That’s what we storytellers do. We restore order with imagination. We instill hope again and again and again.
Are you one of the millions of people who haven’t seen Saving Mr. Banks? Saving Mr. Banks opened to only fair business at the box office, which may be because Mr. Banks played last holiday season and opened against bigger and more popular films like Frozen, The Hobbit, and The Hunger Games.
Saving Mr. Banks is based on the true story of how Walt Disney for twenty years courted the British author P.L. Travers in his attempt to acquire the film rights to her book, Mary Poppins. The cast is superb: Tom Hanks, Emma Thompson, Paul Gimatti and Colin Farrell. Watching this movie made for a most enjoyable experience; and there is something unique in this story that, on a personal note, really grabbed me. Ms. Travers had a dominant personality, making her extremely difficult to communicate and work with. Where most men of Walt Disney’s stature wouldn’t have put up with her idiosyncrasies, Walt Disney gave a wonderful example of tolerance in his attempt to understand Ms. Travers.
I felt encouraged by this remarkable story: Saving Mr. Banks reminded me that people are who they are because of their life experiences. I appreciated the much-needed reminder that maybe I shouldn’t be too quick to distance myself from someone who doesn’t think or act the way I expect them to—maybe instead I should try to be understanding. While simplistic, the results could be life-changing—kind of like Walt Disney’s patience with Ms. Travers paid off as children will forever enjoy the classic Disney movie, Mary Poppins!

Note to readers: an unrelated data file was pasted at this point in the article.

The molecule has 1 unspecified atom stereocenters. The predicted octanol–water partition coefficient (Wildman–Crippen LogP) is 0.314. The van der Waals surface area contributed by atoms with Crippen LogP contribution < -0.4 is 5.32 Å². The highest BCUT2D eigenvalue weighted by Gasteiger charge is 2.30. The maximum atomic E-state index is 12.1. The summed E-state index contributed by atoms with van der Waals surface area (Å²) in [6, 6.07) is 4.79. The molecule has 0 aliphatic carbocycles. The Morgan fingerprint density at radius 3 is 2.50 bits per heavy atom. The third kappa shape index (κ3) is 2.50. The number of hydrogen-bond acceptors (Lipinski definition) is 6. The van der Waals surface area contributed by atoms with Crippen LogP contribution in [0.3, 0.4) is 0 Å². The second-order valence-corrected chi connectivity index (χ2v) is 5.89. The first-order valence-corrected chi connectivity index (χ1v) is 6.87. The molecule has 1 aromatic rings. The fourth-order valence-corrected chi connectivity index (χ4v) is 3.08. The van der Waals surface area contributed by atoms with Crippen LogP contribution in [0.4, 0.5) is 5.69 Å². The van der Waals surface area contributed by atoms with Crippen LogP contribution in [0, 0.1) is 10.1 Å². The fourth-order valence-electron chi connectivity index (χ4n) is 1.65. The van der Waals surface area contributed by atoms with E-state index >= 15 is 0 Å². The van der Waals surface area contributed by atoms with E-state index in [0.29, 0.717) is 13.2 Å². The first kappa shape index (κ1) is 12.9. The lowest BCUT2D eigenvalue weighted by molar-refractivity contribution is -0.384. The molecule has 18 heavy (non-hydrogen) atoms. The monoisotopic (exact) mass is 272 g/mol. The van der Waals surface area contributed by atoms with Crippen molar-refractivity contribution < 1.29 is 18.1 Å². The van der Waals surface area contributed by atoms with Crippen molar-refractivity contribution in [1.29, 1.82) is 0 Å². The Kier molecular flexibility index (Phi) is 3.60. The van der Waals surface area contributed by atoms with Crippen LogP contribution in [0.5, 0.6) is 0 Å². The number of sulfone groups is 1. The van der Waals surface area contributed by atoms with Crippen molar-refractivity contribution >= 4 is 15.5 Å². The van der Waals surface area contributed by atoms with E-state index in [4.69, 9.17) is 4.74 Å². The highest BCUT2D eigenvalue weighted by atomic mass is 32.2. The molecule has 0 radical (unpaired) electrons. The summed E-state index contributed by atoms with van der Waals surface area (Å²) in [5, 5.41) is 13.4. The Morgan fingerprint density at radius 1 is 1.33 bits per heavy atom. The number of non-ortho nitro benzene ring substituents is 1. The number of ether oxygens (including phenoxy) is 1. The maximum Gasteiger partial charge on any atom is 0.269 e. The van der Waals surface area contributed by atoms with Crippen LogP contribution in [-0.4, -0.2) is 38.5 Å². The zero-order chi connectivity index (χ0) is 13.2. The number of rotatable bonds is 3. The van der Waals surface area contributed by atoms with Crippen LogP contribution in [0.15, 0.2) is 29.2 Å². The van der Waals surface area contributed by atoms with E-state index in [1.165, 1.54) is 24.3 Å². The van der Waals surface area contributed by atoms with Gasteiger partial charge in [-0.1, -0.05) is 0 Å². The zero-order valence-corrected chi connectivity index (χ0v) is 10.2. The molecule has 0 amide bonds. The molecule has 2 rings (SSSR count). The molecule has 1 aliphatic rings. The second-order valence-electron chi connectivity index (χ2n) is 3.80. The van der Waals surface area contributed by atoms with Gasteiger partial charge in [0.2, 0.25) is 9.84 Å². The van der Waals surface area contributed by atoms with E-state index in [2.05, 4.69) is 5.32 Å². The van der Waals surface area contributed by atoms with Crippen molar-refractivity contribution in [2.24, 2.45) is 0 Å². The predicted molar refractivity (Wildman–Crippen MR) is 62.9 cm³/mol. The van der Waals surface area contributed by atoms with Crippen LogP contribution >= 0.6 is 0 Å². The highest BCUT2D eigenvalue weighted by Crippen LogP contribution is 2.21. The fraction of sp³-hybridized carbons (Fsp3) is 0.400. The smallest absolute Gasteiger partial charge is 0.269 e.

So, yes, Saving Mr. Banks is well worth the watch . . . enjoy!
A bit of movie trivia: Mary Poppins was released in 1964 (the same year the much anticipated Broadway musical My Fair Lady was released in theatres). Rex Harrison, the male star of My Fair Lady, desperately wanted Julie Andrews cast in the coveted role of Eliza Doolittle, as Ms. Andrews had already played Eliza Doolittle on Broadway and had received rave reviews. However, Warner Brothers, who released My Fair Lady, wanted a bankable name to play Eliza Doodle. So, they gave the Eliza role to Audrey Hepburn—whose name alone could bring star power to the film, and she was classic in her role! It looked as if that decision cost Julie Andrews her big opportunity at making movies in Hollywood. But, with her schedule now open, guess who came knocking—Walt Disney with Mary Poppins! Mary Poppins won the Academy Award as Best Picture of 1964, and Julie Andrews won the Academy Award for Best Actress in Mary Poppins. Between 1964 and 1967, Ms. Andrews was the most successful film star in the world!